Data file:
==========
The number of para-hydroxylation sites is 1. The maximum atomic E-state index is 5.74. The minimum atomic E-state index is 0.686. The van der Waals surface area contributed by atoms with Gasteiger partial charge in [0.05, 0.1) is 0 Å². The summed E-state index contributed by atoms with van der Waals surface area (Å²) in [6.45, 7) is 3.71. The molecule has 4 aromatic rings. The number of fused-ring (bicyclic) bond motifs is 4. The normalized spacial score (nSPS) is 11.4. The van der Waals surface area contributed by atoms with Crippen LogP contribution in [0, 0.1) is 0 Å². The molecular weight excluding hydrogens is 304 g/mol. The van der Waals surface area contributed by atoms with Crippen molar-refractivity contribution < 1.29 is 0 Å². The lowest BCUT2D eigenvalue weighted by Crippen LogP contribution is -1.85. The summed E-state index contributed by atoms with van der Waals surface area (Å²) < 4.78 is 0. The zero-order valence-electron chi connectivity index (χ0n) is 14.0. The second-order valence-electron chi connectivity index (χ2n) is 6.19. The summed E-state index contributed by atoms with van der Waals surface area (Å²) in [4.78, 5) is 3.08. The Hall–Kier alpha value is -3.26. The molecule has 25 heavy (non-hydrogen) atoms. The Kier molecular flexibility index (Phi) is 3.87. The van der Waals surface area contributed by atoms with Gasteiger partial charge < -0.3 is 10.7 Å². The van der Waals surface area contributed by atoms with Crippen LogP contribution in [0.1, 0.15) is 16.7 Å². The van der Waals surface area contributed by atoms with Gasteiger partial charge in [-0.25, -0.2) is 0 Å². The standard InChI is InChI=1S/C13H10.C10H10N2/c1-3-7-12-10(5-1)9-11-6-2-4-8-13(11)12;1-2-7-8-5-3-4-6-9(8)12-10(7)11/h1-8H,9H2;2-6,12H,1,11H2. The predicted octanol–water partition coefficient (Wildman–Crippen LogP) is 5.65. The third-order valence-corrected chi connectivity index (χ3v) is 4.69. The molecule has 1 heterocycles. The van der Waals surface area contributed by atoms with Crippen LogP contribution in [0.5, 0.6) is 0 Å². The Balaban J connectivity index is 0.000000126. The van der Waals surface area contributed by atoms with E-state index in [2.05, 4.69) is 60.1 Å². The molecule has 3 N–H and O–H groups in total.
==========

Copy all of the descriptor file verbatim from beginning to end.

The number of para-hydroxylation sites is 1. The maximum atomic E-state index is 5.74. The minimum atomic E-state index is 0.686. The van der Waals surface area contributed by atoms with Gasteiger partial charge in [0.05, 0.1) is 0 Å². The summed E-state index contributed by atoms with van der Waals surface area (Å²) in [6.45, 7) is 3.71. The molecule has 4 aromatic rings. The number of fused-ring (bicyclic) bond motifs is 4. The normalized spacial score (nSPS) is 11.4. The van der Waals surface area contributed by atoms with Crippen LogP contribution in [0, 0.1) is 0 Å². The molecular weight excluding hydrogens is 304 g/mol. The van der Waals surface area contributed by atoms with Crippen molar-refractivity contribution < 1.29 is 0 Å². The lowest BCUT2D eigenvalue weighted by Crippen LogP contribution is -1.85. The summed E-state index contributed by atoms with van der Waals surface area (Å²) < 4.78 is 0. The zero-order valence-electron chi connectivity index (χ0n) is 14.0. The second-order valence-electron chi connectivity index (χ2n) is 6.19. The summed E-state index contributed by atoms with van der Waals surface area (Å²) in [4.78, 5) is 3.08. The Hall–Kier alpha value is -3.26. The molecule has 25 heavy (non-hydrogen) atoms. The Kier molecular flexibility index (Phi) is 3.87. The van der Waals surface area contributed by atoms with Gasteiger partial charge < -0.3 is 10.7 Å². The van der Waals surface area contributed by atoms with Crippen LogP contribution in [0.1, 0.15) is 16.7 Å². The van der Waals surface area contributed by atoms with Gasteiger partial charge in [-0.25, -0.2) is 0 Å². The standard InChI is InChI=1S/C13H10.C10H10N2/c1-3-7-12-10(5-1)9-11-6-2-4-8-13(11)12;1-2-7-8-5-3-4-6-9(8)12-10(7)11/h1-8H,9H2;2-6,12H,1,11H2. The predicted octanol–water partition coefficient (Wildman–Crippen LogP) is 5.65. The third-order valence-corrected chi connectivity index (χ3v) is 4.69. The molecule has 1 heterocycles. The van der Waals surface area contributed by atoms with Crippen LogP contribution in [0.5, 0.6) is 0 Å². The Balaban J connectivity index is 0.000000126. The van der Waals surface area contributed by atoms with E-state index in [2.05, 4.69) is 60.1 Å². The molecule has 3 N–H and O–H groups in total.